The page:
One set of owners (in Tampa) is feuding; at least a couple more are looking for buyers (including the Florida Panthers); an iconic franchise is changing hands (the Montreal Canadiens), and in the case of the Phoenix Coyotes, the team's future is in the hands of a bankruptcy court.
The storylines abound concerning the NHL's ownership groups, but league commissioner Gary Bettman thinks the talk - particularly when it comes to the Tampa Bay Lightning - is much ado about not very much.
"I think sometimes they get a little overblown. When you have partnerships, people don't always see eye to eye on everything, it's like a marriage, like friendships, like all relationships," he told a news conference in Montreal after a meeting of the league's board of governors. "Sometimes these issues come to more of a head because people in other businesses are under more pressure. I don't think any of them warrant the amount of attention that they're getting, but they're there and they're all being dealt with."
Bettman said there are no new developments on the Phoenix front, but the NHL still expects Chicago White Sox owner Jerry Reinsdorf to file a formal purchase offer for the Phoenix Coyotes by tomorrow and that he still expects a court-approved sale to an owner who will keep the team in Phoenix.
An Arizona judge has ordered local bids to be entered by Aug. 5, after which an open auction can be held for bids, including prospective owner Jim Balsillie, who has pledged to relocate the team.
"[The auction]only opens after Aug. 5 if there isn't a judicially approved sale in Phoenix prior to Aug. 5, but we're anticipating the club will be sold to an owner to keep in the Phoenix area so it shouldn't be an issue," Bettman said.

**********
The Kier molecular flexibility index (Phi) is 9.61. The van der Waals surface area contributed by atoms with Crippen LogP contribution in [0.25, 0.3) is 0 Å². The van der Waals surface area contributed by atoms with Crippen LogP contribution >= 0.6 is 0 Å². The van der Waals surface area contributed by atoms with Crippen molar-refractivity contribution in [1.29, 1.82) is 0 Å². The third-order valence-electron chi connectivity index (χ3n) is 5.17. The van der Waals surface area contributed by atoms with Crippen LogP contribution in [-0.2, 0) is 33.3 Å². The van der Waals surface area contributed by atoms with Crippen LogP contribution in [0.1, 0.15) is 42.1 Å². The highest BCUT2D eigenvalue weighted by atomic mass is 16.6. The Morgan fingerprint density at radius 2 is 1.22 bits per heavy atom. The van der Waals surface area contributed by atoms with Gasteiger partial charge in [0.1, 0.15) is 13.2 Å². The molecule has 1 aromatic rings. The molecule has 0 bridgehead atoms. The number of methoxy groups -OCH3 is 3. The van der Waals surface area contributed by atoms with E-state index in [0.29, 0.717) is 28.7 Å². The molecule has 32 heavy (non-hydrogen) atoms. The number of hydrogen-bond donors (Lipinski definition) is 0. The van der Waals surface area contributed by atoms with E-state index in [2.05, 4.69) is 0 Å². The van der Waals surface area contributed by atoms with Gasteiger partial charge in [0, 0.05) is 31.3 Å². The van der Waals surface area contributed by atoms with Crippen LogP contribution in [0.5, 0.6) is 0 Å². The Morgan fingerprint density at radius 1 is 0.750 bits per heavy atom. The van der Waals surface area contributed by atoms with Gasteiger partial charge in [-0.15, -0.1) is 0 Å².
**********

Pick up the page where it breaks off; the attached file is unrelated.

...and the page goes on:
The Phoenix situation didn't seem to cause much consternation among the other teams. Canadiens president Pierre Boivin, whose club pours nearly $10-million (all currency U.S.) annually into the revenue-sharing pool, said the situation is being handled by the league.
"I'm not sure that we will have to keep the Phoenix Coyotes afloat for another season, I'm not sure that we did last season either, the monies that were advanced to the Coyotes are, to my understanding, secured. … We have full trust in the people at the league to manage all the franchise situations," he said.
The teams also discussed the salary cap for the coming season, which Bettman said is expected to be at or near the $56.7-million set last year, although it could rise slightly.
The governors' meeting was mostly consumed with presentations about the finances of the past season and projections into the future - the league continues to expect the salary cap to fall in 2010-11.
Bettman's overall assessment of the meeting was: "kind of uneventful."
The governors also discussed the bumpy economic landscape and how to cope with the uncertainty - Boivin said the Canadiens have taken hedging positions on the U.S. dollar - and dealt with the reorganization of the league office's business side and the NHL's digital media unit.